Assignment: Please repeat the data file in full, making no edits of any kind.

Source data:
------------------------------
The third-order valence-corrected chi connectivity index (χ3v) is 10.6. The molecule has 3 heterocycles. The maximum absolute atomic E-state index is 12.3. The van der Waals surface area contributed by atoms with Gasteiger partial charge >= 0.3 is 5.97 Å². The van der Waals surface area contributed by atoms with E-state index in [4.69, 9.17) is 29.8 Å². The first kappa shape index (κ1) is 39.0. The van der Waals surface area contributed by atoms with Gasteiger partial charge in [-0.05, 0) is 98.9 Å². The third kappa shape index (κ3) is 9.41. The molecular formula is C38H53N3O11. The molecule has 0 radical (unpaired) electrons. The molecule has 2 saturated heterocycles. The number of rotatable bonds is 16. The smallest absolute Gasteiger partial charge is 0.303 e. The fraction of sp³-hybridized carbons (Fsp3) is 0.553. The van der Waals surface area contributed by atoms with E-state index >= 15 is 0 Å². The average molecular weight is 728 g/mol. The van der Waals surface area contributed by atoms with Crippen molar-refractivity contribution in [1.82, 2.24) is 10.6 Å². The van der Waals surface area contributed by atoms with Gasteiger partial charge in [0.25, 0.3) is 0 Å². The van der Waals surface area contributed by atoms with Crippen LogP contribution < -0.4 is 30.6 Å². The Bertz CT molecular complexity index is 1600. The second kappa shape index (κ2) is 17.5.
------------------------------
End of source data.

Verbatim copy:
The third-order valence-corrected chi connectivity index (χ3v) is 10.6. The molecule has 3 heterocycles. The maximum absolute atomic E-state index is 12.3. The van der Waals surface area contributed by atoms with Gasteiger partial charge >= 0.3 is 5.97 Å². The van der Waals surface area contributed by atoms with E-state index in [4.69, 9.17) is 29.8 Å². The first kappa shape index (κ1) is 39.0. The van der Waals surface area contributed by atoms with Gasteiger partial charge in [-0.05, 0) is 98.9 Å². The third kappa shape index (κ3) is 9.41. The molecular formula is C38H53N3O11. The molecule has 0 radical (unpaired) electrons. The molecule has 2 saturated heterocycles. The number of rotatable bonds is 16. The smallest absolute Gasteiger partial charge is 0.303 e. The fraction of sp³-hybridized carbons (Fsp3) is 0.553. The van der Waals surface area contributed by atoms with E-state index >= 15 is 0 Å². The average molecular weight is 728 g/mol. The van der Waals surface area contributed by atoms with Crippen molar-refractivity contribution in [1.82, 2.24) is 10.6 Å². The van der Waals surface area contributed by atoms with Gasteiger partial charge in [0.25, 0.3) is 0 Å². The van der Waals surface area contributed by atoms with Crippen LogP contribution < -0.4 is 30.6 Å². The Bertz CT molecular complexity index is 1600. The second kappa shape index (κ2) is 17.5.